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With Super Tuesday fast approaching, Democratic voters are waiting to see which candidate will emerge victorious from the round of 14 primaries being held March 3. Looking at the polls, it seems increasingly likely that Senator Bernie Sanders will sweep the Democratic primaries, leading with double digits nationally — and rising after Tuesday’s debate.

However, over the past few weeks people I’ve talked to feel like this primary will be incredibly close and, dreading the possibility of a second term of Trump, a number of Democrats are spouting the line “vote blue no matter who,” or something similar, attempting to do anything to avoid re-electing Donald Trump.

Here’s why that’s a terrible idea.

First, widening the scope of someone you think is fit to lead a country from ‘someone whose policies I like’ or ‘someone who says things I believe in’ to ‘literally anyone who isn’t Donald Trump,’ is even more terrifying than re-electing Trump.

Take Mike Bloomberg, for instance.

Bloomberg, an oligarch with a fortune that vastly exceeds Trump’s and who used prison labor to make calls for his campaign, enacted the extremely racist “Stop and Frisk” policy that had police officers further targeting racial minorities during his time as mayor of New York City.

Audio has recently surfaced from 2015 where Bloomberg defends this policy, and claims that 95% of murderers and murder victims are young men from racial minorities, stating that “you can just take the description, Xerox it and pass it out to all the cops.”

He has also made a stunning number of disgusting and disturbing remarks about women on par with Trump, including telling his female employees, “It (a new financial computer) will do everything, including give you a blowjob. I guess that puts a lot of you girls out of business.”

I could be here all day telling you why Mike Bloomberg would be a horrible president, but the fact of the matter is that he’s not Trump, and based on that, “voting blue no matter who” would get him elected. Bloomberg has been shown to support the same fundamental types of policies as Trump, but he’s actually capable of implementing them effectively.

That’s terrifying. That’s what unquestioning support for a party will get you. That’s what saying ‘vote for our guy, at least he’s not the other guy’ will do if it’s successful. Often, it doesn’t even work in the first place, and it’ll elect the person you were trying so hard to keep out of office. That’s what we saw in 2016, and if the same ideas win out in this election, that’s what we’ll see again this November.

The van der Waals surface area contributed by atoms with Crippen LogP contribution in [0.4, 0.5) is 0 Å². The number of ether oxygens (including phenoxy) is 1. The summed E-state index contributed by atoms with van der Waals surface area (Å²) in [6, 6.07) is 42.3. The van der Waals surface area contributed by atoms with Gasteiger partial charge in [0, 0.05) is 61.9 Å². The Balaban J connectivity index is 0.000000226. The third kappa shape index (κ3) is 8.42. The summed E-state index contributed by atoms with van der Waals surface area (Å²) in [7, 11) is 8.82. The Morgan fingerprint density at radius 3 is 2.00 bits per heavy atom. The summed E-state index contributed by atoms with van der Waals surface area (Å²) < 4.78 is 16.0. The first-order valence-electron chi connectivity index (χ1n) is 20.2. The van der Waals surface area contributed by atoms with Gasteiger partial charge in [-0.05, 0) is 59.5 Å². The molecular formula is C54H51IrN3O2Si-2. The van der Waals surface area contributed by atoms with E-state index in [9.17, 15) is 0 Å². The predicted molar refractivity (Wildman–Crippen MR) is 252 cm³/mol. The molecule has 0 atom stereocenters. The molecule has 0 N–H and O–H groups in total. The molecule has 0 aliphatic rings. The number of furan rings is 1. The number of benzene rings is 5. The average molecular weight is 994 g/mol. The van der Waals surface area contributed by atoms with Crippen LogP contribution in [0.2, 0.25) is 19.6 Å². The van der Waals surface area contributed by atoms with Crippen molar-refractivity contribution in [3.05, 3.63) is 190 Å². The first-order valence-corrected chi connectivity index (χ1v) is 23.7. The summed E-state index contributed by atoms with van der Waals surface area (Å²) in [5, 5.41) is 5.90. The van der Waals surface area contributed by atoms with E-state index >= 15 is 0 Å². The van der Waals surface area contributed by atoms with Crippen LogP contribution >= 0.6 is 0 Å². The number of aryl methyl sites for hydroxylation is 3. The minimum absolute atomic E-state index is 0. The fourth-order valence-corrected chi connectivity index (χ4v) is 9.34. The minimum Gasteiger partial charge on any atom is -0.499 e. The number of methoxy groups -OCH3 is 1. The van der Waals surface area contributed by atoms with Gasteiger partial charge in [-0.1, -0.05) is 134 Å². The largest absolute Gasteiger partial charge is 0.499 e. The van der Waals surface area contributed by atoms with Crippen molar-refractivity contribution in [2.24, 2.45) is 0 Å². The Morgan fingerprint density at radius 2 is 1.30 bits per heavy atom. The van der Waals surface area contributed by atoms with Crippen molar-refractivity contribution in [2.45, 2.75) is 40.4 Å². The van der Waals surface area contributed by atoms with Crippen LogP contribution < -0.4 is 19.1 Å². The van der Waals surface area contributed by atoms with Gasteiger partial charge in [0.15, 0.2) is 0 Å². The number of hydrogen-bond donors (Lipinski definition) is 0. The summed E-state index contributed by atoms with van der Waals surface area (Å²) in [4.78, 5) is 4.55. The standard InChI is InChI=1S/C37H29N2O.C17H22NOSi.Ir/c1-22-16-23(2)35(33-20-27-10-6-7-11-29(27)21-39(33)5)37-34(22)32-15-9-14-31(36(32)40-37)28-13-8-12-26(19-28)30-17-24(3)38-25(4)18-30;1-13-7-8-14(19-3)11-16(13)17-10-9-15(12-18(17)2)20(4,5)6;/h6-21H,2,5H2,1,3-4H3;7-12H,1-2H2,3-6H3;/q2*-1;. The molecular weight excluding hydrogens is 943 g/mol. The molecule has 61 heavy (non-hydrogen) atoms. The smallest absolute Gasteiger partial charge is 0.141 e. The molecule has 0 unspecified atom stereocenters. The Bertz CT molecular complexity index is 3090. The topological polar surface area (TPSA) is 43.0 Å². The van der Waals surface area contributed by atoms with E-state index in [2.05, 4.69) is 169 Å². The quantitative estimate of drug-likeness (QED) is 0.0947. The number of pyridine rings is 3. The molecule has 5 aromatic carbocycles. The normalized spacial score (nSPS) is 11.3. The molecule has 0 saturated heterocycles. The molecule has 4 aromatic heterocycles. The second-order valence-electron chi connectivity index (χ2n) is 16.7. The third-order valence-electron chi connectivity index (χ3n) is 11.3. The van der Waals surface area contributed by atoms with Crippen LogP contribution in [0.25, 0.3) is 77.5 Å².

Secondly, it weakens the candidate’s responsibility to their supporters. As you get to the point where you desperately want anyone but the current president to get elected, it’s far worse to just take whoever gets put in front of you instead of working to get a particular candidate elected. If that’s the case, then whoever does get the nomination doesn’t have any reason to listen to you. They know you’ll vote for them anyways, so you end up getting ignored, someone you never really liked gets elected and you’re back to square one.

If you want to sit back and be adamant that you want anyone but Trump, no matter who it is, things will end up just like that. If you get involved with a mass movement of people trying to build a viable candidate, Trump or no Trump, your voice will be listened to more intently, and you’re likely to end up with a candidate that you’re enthusiastic about supporting, despite any earlier reservations.

Finally, building support around opposition fractures your own support base. This might sound counterintuitive, but let me explain. When you make ‘not Trump’ your entire platform, you fall into the trap of thinking that people who aren’t him, but might be just enough like him, are more electable, and that they’ll win over Republican voters.

So, in a desperate bid to find a ‘winning’ candidate, you go for someone who, on top of having abysmal policies and being unresponsive towards their own supporters, is probably confused about why nobody eats at Maurice’s Barbecue anymore.

This is a common mistake, but it’s a mistake all the same. Most people who voted for Trump aren’t likely to vote for someone like Klobuchar or Buttigieg, and any attempts to pander to Trump’s voting base of ‘temporarily embarrassed millionaires’ only serves to weaken support from people further to the left.

This ends up splitting your own voter base, because people who won’t vote for a Republican don’t have any interest in someone who’s just Republican Lite™. It completely shuts down any interest in the movement from the left, and the people they’re appealing to on the right are already happy with the way things are — at least to the extent that they won’t vote for a Democrat.

People have been slamming Bernie for being ‘too radical’ to gain support from Republicans, but these ‘radical’ ideas are engaging nonvoters nationwide and are in no small part responsible for his surge in popularity.

He’s even getting support from the other side of the aisle.

Former Republican challenger Joe Walsh published an opinion article in the Washington Post on Tuesday claiming that, if Sanders gets the nomination, “I won’t just vote for him, I’ll campaign for him.” If Sanders can maintain such a strong lead among Democrats while pushing a ‘radical’ portfolio and still gain the support of avowed Republicans, maybe we should be asking ourselves if these ‘radical’ ideas aren’t so radical after all — they might be exactly what we need.

YDSA is an organization for leftist students at the University of Tennessee. If you have any questions, you can reach out to the YDSA leadership team at yds@utk.edu.

Columns and letters of The Daily Beacon are the views of the individual and do not necessarily reflect the views of the Beacon or the Beacon's editorial staff.

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